Welcome to the e-resources for my talk & subsequent panel discussion at the Northern New England Critical Care Conference 2017.
Slides from the talk are located here here. Sorry they are black/white, it was the only way to reduce the file size enough to include it here. Full-color pictures of important figures are in the blogs below. More information about these topics is below, arranged in parallel to the structure of the talk:
- Early pressors
- Peripheral pressors
- Ignore CVP and mixed venous oxygen saturation
- More to volume overload than pulmonary edema
- Small IVC & hyperkinetic heart doesn't mean volume will help
- Lactate isn't an indicator of perfusion or anaerobiasis
- Consider epinephrine as a 2nd line pressor
- Maybe vitamin C can help
After the talk we had a panel discussion including Drs. William Charish (Surgery/CC) and Lyle Gerety (Anesthesia/CC). It was a great discussion, with a few salient points as below:
- Peripheral pressors
- Charish: Evidence consists of case reports, we may be over-reacting to the possible harm.
- Gerety: In the operating room we use peripheral phenylephrine like water.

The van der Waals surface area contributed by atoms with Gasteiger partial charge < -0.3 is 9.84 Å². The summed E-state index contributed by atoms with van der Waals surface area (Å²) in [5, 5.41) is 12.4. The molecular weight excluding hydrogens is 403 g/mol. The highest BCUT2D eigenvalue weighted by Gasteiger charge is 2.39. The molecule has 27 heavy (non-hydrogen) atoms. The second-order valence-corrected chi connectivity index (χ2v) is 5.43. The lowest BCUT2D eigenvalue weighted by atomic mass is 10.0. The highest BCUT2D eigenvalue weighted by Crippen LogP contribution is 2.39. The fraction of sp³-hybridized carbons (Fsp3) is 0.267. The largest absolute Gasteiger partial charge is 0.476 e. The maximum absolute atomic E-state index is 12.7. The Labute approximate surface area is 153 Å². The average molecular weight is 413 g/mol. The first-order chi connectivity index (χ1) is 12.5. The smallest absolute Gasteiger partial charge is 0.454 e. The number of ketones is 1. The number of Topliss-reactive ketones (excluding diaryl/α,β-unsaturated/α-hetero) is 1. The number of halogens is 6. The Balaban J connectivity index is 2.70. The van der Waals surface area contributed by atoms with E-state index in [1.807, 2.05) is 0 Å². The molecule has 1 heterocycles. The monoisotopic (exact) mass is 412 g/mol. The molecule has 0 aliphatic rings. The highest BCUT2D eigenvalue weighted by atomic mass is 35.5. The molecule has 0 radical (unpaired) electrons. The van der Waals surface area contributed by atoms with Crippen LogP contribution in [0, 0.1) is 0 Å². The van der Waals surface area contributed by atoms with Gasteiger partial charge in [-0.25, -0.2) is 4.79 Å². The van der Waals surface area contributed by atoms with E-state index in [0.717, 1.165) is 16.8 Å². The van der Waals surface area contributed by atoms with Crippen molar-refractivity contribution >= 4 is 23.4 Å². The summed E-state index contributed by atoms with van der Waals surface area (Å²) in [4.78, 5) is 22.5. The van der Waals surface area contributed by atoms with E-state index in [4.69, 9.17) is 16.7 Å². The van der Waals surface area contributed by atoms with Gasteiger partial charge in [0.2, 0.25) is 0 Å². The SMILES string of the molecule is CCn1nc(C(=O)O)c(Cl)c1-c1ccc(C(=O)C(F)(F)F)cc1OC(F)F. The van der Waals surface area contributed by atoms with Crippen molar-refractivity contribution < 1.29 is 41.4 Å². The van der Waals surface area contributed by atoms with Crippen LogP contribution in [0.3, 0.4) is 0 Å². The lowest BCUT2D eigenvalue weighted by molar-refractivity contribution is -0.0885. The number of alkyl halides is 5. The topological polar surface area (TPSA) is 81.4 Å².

- Me: For crashing patient, any peripheral catecholamine vasopressor is OK until stabilized (often with central line placement). For patient remaining on peripheral pressors for longer periods of time (e.g. 6-48hr) I only use phenylephrine or epinephrine.
- Gerety: In addition to risk of extravasation, need to also consider risk of central line insertion.
- Resuscitation targets
- Surprising amount of agreement about this, I thought, although there doesn't seem to be any magical resuscitation target. Ultimately I think we're all similarly befuddled.
- Important targets include urine output, MAP, skin perfusion, mental status, increasing/decreasing pressor requirement (back to the basics).
- Lactate isn't a great resuscitation target but we will continue to trend this because it's required by CMS.
- Rising lactate meaningless if patient is on epinephrine infusion (may be a harbinger of improvement rather than deterioration).
- Rising lactate in patient not on epinephrine is sign of badness, not a blind trigger for fluid administration. Evaluate patient globally: are we using wrong antibiotic? Missing surgical source control? Wrong diagnosis altogether?
Even more stuff:
- Alphabetized content (sepsis listed under the infectious disease category)
- iSepsis (resource by Paul Marik on sepsis)